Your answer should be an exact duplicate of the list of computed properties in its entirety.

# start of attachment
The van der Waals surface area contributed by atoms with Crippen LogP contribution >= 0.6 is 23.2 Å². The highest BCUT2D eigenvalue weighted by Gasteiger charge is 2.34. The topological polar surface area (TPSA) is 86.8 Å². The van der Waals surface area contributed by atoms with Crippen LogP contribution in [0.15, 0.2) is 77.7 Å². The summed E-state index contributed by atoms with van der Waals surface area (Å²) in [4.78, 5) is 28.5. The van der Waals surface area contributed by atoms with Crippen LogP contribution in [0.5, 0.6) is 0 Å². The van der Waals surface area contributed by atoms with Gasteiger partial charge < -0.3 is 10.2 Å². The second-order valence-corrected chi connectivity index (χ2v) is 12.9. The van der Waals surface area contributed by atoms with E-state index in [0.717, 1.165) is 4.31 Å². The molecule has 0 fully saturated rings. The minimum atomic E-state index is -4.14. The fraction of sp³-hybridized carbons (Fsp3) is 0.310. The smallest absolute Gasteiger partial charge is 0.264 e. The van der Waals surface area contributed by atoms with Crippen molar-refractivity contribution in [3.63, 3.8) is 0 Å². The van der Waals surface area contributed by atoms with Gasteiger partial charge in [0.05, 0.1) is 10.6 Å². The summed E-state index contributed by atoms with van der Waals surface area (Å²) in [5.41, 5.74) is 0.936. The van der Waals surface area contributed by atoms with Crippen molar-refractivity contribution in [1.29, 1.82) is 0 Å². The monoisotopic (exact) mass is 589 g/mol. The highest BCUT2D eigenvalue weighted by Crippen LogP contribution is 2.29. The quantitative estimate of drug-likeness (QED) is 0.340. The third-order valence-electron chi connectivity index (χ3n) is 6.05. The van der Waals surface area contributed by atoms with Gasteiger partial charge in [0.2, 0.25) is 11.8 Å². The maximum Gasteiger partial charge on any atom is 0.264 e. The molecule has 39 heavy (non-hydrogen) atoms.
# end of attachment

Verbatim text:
The van der Waals surface area contributed by atoms with Crippen LogP contribution >= 0.6 is 23.2 Å². The highest BCUT2D eigenvalue weighted by Gasteiger charge is 2.34. The topological polar surface area (TPSA) is 86.8 Å². The van der Waals surface area contributed by atoms with Crippen LogP contribution in [0.15, 0.2) is 77.7 Å². The summed E-state index contributed by atoms with van der Waals surface area (Å²) in [4.78, 5) is 28.5. The van der Waals surface area contributed by atoms with Crippen LogP contribution in [0.5, 0.6) is 0 Å². The van der Waals surface area contributed by atoms with Gasteiger partial charge < -0.3 is 10.2 Å². The second-order valence-corrected chi connectivity index (χ2v) is 12.9. The van der Waals surface area contributed by atoms with E-state index in [0.717, 1.165) is 4.31 Å². The molecule has 0 fully saturated rings. The minimum atomic E-state index is -4.14. The fraction of sp³-hybridized carbons (Fsp3) is 0.310. The smallest absolute Gasteiger partial charge is 0.264 e. The van der Waals surface area contributed by atoms with Crippen molar-refractivity contribution in [3.63, 3.8) is 0 Å². The van der Waals surface area contributed by atoms with Gasteiger partial charge in [0.05, 0.1) is 10.6 Å². The summed E-state index contributed by atoms with van der Waals surface area (Å²) in [5.41, 5.74) is 0.936. The van der Waals surface area contributed by atoms with Crippen molar-refractivity contribution in [1.29, 1.82) is 0 Å². The monoisotopic (exact) mass is 589 g/mol. The highest BCUT2D eigenvalue weighted by Crippen LogP contribution is 2.29. The quantitative estimate of drug-likeness (QED) is 0.340. The third-order valence-electron chi connectivity index (χ3n) is 6.05. The van der Waals surface area contributed by atoms with Gasteiger partial charge in [0.2, 0.25) is 11.8 Å². The maximum Gasteiger partial charge on any atom is 0.264 e. The molecule has 39 heavy (non-hydrogen) atoms.